Anatolia is a region dominated by Turkish Islamic Civilization for nearly one thousand years. During this long period, the region has had a rich civilization growing under the rules of the Ottoman Empire and the Republic of Turkey especially Anatolian Seljuk Empire. Talas is one of the settlements of Kayseri which has one of the richest cultural heritages in Central Anatolia. Although Talas has a long history dating back to First Age civilizations, it has developed and been enriched after being settled by Turks. In this rich cultural area, Muslim Turks, Orthodox Armenians, and Americans who were conducting Christian missionary activities have lived together in a cultural structure where tolerance of each other especially emerged since the period of Ottoman Empire.
Residential culture is one of the most visible cultural characteristics of society, and this study has evaluated Talas with this in mind. Traditional Talas house’s research has been done from the point of cultural geography. Some suggestions were made on how to protect those houses, for example, to use them for tourism.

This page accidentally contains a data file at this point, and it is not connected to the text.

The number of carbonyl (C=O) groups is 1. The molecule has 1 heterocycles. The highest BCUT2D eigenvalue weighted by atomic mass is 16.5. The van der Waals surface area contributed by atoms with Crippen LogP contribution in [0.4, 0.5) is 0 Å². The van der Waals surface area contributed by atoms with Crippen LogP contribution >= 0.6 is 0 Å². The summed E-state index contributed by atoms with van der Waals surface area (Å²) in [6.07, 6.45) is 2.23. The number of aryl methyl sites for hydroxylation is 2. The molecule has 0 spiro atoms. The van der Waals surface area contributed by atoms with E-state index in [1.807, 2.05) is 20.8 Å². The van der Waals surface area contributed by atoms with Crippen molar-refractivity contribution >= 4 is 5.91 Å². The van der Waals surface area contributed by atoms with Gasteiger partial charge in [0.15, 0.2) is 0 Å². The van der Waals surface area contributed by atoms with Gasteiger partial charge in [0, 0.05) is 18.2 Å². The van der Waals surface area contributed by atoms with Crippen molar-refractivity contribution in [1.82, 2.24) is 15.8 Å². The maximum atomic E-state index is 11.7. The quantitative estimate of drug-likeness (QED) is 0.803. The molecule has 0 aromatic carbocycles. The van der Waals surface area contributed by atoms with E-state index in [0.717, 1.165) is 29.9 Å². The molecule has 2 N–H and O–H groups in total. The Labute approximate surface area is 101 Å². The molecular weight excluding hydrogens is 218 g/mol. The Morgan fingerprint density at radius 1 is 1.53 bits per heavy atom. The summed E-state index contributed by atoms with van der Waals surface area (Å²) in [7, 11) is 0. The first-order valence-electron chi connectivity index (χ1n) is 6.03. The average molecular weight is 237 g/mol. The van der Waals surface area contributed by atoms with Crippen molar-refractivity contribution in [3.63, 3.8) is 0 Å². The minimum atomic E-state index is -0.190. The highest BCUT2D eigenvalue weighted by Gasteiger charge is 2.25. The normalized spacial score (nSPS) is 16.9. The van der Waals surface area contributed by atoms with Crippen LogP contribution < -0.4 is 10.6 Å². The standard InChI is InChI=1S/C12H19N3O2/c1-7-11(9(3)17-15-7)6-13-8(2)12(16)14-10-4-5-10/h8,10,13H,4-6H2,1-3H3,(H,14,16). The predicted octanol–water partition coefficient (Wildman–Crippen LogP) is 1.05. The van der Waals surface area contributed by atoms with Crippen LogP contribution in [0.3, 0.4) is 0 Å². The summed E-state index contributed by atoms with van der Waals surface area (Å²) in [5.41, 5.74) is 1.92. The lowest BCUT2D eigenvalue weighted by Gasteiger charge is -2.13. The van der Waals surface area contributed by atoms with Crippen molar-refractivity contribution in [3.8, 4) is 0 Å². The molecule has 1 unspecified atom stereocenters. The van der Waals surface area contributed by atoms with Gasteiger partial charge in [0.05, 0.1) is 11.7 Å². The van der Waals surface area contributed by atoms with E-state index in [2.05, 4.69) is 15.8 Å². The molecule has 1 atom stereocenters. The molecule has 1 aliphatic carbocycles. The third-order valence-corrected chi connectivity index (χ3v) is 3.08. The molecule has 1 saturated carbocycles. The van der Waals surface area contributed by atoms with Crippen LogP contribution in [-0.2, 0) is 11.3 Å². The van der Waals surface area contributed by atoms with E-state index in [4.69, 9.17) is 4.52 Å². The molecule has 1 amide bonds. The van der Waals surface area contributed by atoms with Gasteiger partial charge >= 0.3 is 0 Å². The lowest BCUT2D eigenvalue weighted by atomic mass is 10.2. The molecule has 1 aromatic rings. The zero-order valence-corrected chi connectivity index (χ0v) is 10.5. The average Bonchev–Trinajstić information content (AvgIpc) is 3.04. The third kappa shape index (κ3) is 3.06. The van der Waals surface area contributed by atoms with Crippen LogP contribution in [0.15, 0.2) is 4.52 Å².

The standard method of measuring wellbeing or poverty is usually by associating poverty with material deprivation and describing the poor per incomes or nature of consumption. In other words, poverty is viewed in material terms as not having a sufficient level of income to pay for the consumption of adequate amounts of food, water, clothing, shelter, sanitation, health care and education. Only a few works have incorporated energy as an important aspect of poverty or wellbeing index. This study therefore attempts to reveal locational variations in energy wellbeing using household energy consumption in terms quantity, quality, type and expenditure across urban, peri-urban and rural areas of Ibadan region, Nigeria. Results show that an average urban household is better-off than its peri-urban and rural counterparts. Evidence also suggest that peri-urban and rural dwellers are more vulnerable to energy utilization related health risks and may likely hinder the country’s quest towards attainment of Sustainable Development Goals (SDGs).